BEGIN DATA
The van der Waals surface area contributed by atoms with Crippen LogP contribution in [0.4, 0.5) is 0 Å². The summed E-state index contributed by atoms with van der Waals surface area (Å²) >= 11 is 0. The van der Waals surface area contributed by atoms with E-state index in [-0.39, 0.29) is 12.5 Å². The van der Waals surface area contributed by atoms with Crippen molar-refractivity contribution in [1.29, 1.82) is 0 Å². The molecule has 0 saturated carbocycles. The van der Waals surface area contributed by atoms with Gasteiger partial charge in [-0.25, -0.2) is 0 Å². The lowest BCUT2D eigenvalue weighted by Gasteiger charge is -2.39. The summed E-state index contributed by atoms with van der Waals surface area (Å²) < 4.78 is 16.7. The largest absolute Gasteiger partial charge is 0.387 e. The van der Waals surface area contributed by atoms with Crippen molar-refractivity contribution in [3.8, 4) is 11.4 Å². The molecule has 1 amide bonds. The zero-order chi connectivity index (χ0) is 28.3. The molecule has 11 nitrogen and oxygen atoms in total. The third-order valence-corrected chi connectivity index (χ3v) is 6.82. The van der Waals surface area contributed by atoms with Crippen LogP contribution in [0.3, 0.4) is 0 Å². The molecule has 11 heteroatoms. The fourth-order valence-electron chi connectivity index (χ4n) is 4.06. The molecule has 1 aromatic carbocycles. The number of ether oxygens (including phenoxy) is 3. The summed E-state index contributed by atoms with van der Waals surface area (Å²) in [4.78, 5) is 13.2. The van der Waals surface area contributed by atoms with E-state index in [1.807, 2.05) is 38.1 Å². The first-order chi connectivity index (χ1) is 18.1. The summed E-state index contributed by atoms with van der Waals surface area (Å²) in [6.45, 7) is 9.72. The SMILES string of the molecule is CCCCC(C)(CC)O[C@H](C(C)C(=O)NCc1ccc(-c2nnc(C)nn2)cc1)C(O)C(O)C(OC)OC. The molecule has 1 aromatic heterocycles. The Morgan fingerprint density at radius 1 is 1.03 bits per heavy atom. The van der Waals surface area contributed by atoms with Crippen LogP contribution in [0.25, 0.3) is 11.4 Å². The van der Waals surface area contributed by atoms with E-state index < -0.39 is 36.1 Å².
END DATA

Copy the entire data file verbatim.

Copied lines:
The van der Waals surface area contributed by atoms with Crippen LogP contribution in [0.4, 0.5) is 0 Å². The summed E-state index contributed by atoms with van der Waals surface area (Å²) >= 11 is 0. The van der Waals surface area contributed by atoms with E-state index in [-0.39, 0.29) is 12.5 Å². The van der Waals surface area contributed by atoms with Crippen molar-refractivity contribution in [1.29, 1.82) is 0 Å². The molecule has 0 saturated carbocycles. The van der Waals surface area contributed by atoms with Gasteiger partial charge in [-0.25, -0.2) is 0 Å². The lowest BCUT2D eigenvalue weighted by Gasteiger charge is -2.39. The summed E-state index contributed by atoms with van der Waals surface area (Å²) < 4.78 is 16.7. The largest absolute Gasteiger partial charge is 0.387 e. The van der Waals surface area contributed by atoms with Crippen molar-refractivity contribution in [3.8, 4) is 11.4 Å². The molecule has 1 amide bonds. The zero-order chi connectivity index (χ0) is 28.3. The molecule has 11 nitrogen and oxygen atoms in total. The third-order valence-corrected chi connectivity index (χ3v) is 6.82. The van der Waals surface area contributed by atoms with Crippen LogP contribution in [0.3, 0.4) is 0 Å². The molecule has 11 heteroatoms. The fourth-order valence-electron chi connectivity index (χ4n) is 4.06. The molecule has 1 aromatic carbocycles. The number of ether oxygens (including phenoxy) is 3. The summed E-state index contributed by atoms with van der Waals surface area (Å²) in [4.78, 5) is 13.2. The van der Waals surface area contributed by atoms with E-state index in [1.807, 2.05) is 38.1 Å². The first-order chi connectivity index (χ1) is 18.1. The summed E-state index contributed by atoms with van der Waals surface area (Å²) in [6.45, 7) is 9.72. The SMILES string of the molecule is CCCCC(C)(CC)O[C@H](C(C)C(=O)NCc1ccc(-c2nnc(C)nn2)cc1)C(O)C(O)C(OC)OC. The molecule has 1 aromatic heterocycles. The Morgan fingerprint density at radius 1 is 1.03 bits per heavy atom. The van der Waals surface area contributed by atoms with Crippen LogP contribution in [0.25, 0.3) is 11.4 Å². The van der Waals surface area contributed by atoms with E-state index < -0.39 is 36.1 Å².